Taylor English Attorney Wins Appeal in Child Labor Case
Atlanta, Georgia, May 5, 2011 – The Sixth Circuit Court of Appeals affirms win of Taylor English attorney defending against the Department of Labor.
Taylor English attorney Deborah Ausburn successfully defended Laurelbrook Sanitarium and School, Inc, a Seventh-day Adventist boarding school in Tennessee, against the Department of Labor’s attempt to apply federal child labor laws to the school’s vocational curriculum.
Laurelbrook emphasizes academic and vocational training equally, as the Seventh-day Adventist Church advocates, and provides hands-on training for students in its nursing home and school operations. The Tennessee Department of Education has accredited the program as a valid vocational curriculum.
In a trial in the U.S. District Court for the Eastern District of Tennessee, the U.S. Department of Labor claimed that the work performed by students at Laurelbrook should be covered by child labor laws that prohibit hazardous activities. The Department’s definition of “hazardous” is so broad that it would have prohibited Laurelbrook students from normal vocational learning activities, such as using table saws in carpentry class, industrial mixers in culinary classes, or hand tools to create anything. Those restrictions would have gutted the school’s vocational program.
Taylor English attorney Deborah Ausburn successfully convinced the trial court that the “primary benefit is to the students, who learn practical skills about work, responsibility, and the dignity of manual labor in a way consistent with the religious mission of their school." Thus, the court held, federal child labor laws do not apply to the school's vocational curriculum.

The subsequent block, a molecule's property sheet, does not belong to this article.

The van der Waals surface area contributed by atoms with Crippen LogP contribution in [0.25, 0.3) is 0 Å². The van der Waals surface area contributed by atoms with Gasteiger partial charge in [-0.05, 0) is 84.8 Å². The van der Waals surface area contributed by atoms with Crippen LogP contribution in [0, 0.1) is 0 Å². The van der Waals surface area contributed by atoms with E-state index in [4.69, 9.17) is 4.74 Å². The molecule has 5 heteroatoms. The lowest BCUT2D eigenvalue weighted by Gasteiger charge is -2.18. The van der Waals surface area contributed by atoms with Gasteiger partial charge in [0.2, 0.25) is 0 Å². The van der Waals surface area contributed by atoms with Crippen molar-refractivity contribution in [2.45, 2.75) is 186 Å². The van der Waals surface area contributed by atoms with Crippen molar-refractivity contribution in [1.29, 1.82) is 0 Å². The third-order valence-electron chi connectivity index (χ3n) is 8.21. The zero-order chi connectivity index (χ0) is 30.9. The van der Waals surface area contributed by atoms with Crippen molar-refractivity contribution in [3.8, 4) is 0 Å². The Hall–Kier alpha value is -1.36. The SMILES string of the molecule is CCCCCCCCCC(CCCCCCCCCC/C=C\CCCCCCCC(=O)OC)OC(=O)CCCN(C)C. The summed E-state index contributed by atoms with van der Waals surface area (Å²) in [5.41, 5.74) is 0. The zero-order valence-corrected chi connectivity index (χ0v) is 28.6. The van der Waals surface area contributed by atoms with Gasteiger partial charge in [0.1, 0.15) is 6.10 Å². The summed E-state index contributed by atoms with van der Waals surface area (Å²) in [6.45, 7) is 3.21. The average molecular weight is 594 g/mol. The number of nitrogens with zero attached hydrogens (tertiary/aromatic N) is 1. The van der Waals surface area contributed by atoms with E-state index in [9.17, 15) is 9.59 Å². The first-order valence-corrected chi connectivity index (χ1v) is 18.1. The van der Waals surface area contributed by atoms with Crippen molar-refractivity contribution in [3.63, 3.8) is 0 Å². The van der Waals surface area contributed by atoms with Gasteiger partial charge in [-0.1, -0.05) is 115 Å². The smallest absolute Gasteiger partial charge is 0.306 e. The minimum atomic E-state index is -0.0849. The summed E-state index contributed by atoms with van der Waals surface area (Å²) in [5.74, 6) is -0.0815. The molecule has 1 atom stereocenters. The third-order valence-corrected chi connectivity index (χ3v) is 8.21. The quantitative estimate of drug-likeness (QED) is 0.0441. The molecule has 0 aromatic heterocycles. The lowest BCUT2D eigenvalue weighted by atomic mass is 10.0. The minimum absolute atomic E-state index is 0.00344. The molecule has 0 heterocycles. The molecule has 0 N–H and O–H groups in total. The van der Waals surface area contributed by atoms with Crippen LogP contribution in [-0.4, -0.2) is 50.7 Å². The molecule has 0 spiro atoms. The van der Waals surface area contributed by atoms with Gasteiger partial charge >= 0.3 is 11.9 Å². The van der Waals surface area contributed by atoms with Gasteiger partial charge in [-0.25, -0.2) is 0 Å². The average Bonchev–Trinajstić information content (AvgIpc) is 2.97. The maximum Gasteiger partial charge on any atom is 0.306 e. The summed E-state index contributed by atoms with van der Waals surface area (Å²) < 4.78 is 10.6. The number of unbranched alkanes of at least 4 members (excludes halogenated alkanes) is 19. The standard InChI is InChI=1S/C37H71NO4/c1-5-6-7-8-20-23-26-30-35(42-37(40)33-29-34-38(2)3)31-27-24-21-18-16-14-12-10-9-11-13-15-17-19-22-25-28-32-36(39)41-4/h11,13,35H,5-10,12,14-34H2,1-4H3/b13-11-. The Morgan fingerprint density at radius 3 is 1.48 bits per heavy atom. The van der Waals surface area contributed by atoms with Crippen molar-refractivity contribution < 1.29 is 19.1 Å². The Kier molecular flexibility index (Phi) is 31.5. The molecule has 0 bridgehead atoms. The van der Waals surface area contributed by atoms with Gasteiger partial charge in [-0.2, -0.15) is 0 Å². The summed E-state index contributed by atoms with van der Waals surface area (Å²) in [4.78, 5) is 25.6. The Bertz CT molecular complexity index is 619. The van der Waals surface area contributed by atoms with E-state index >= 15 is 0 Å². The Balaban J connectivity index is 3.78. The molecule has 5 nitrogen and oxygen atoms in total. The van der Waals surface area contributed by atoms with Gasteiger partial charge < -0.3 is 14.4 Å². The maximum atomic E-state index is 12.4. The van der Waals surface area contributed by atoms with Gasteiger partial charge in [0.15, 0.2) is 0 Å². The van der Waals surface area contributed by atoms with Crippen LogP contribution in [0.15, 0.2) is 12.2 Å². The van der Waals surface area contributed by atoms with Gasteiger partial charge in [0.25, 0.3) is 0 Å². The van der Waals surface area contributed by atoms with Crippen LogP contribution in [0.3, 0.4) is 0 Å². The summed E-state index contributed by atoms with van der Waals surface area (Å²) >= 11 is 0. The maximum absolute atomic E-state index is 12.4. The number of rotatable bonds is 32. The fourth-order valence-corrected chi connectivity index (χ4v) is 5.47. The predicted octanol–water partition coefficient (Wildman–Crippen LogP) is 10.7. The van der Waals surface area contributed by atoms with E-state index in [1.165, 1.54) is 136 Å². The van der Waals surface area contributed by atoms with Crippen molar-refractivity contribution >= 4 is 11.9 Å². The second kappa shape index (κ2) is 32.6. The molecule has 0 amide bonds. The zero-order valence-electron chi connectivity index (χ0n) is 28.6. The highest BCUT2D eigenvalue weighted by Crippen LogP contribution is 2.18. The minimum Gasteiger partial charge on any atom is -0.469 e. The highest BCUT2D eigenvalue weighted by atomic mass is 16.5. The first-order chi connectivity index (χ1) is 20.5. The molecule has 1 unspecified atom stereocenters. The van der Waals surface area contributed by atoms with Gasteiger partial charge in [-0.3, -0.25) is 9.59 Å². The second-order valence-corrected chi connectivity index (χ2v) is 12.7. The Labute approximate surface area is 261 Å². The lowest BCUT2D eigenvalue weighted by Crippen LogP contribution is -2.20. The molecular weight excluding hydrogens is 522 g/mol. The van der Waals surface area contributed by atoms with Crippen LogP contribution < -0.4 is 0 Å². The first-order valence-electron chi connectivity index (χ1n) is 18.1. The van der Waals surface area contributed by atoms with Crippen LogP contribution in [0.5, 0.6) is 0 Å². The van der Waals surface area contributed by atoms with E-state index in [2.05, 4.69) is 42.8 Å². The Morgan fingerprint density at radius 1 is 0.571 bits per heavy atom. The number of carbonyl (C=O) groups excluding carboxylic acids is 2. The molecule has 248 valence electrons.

The U.S. Department of Labor appealed its loss to the Sixth Circuit Court of Appeals.
On April 28, 2011 the Sixth Circuit Court of Appeals affirmed Ausburn’s win in a published opinion that establishes precedent for four states. The court held that Laurelbrook provides its students both tangible benefits, such as vocational training, and intangible benefits such as "responsibility and the dignity of manual labor." That combination of benefits convinced the court that, because the students reap the primary benefit from the vocational program, the Fair Labor Standards Act does not apply.
Ausburn, who has over 20 years of experience litigating similar cases, say the court’s affirmation is particularly gratifying. "Both courts specifically mentioned evidence that Laurelbrook graduates have a work ethic and leadership skills that are lacking in graduates of other programs. Laurelbrook believed in its program, and it deserves credit for refusing to give in to the power of the government."